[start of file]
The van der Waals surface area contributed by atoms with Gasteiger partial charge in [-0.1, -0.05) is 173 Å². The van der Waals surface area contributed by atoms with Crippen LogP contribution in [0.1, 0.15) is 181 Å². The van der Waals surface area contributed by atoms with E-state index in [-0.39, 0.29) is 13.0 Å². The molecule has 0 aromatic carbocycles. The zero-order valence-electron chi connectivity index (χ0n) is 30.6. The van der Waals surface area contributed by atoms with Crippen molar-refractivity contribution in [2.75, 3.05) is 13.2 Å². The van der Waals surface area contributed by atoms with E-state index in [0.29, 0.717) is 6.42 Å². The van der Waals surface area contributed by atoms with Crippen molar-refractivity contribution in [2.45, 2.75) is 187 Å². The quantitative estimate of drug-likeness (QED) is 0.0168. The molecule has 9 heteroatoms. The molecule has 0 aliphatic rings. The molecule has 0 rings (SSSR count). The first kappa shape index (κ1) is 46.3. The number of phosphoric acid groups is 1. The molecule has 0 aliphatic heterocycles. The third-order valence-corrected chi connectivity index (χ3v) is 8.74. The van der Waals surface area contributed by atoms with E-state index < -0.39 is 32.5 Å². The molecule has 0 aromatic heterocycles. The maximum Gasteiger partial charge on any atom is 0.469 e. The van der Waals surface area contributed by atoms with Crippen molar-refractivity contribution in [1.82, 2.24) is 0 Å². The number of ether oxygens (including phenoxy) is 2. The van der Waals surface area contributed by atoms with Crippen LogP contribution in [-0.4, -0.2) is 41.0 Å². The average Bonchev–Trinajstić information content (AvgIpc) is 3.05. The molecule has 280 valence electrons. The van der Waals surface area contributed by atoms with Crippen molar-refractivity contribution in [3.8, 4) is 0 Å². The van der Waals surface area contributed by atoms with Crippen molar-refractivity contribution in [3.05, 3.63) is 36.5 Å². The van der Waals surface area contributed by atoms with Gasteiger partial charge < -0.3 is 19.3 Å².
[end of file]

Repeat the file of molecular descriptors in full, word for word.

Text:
The van der Waals surface area contributed by atoms with Gasteiger partial charge in [-0.1, -0.05) is 173 Å². The van der Waals surface area contributed by atoms with Crippen LogP contribution in [0.1, 0.15) is 181 Å². The van der Waals surface area contributed by atoms with E-state index in [-0.39, 0.29) is 13.0 Å². The molecule has 0 aromatic carbocycles. The zero-order valence-electron chi connectivity index (χ0n) is 30.6. The van der Waals surface area contributed by atoms with Crippen molar-refractivity contribution in [2.75, 3.05) is 13.2 Å². The van der Waals surface area contributed by atoms with E-state index in [0.29, 0.717) is 6.42 Å². The van der Waals surface area contributed by atoms with Crippen molar-refractivity contribution in [2.45, 2.75) is 187 Å². The quantitative estimate of drug-likeness (QED) is 0.0168. The molecule has 9 heteroatoms. The molecule has 0 aliphatic rings. The molecule has 0 rings (SSSR count). The first kappa shape index (κ1) is 46.3. The number of phosphoric acid groups is 1. The molecule has 0 aliphatic heterocycles. The third-order valence-corrected chi connectivity index (χ3v) is 8.74. The van der Waals surface area contributed by atoms with E-state index < -0.39 is 32.5 Å². The molecule has 0 aromatic heterocycles. The maximum Gasteiger partial charge on any atom is 0.469 e. The van der Waals surface area contributed by atoms with Crippen molar-refractivity contribution in [1.82, 2.24) is 0 Å². The number of ether oxygens (including phenoxy) is 2. The van der Waals surface area contributed by atoms with Crippen LogP contribution in [-0.4, -0.2) is 41.0 Å². The average Bonchev–Trinajstić information content (AvgIpc) is 3.05. The molecule has 280 valence electrons. The van der Waals surface area contributed by atoms with Crippen molar-refractivity contribution in [3.8, 4) is 0 Å². The van der Waals surface area contributed by atoms with Crippen molar-refractivity contribution in [3.05, 3.63) is 36.5 Å². The van der Waals surface area contributed by atoms with Gasteiger partial charge < -0.3 is 19.3 Å².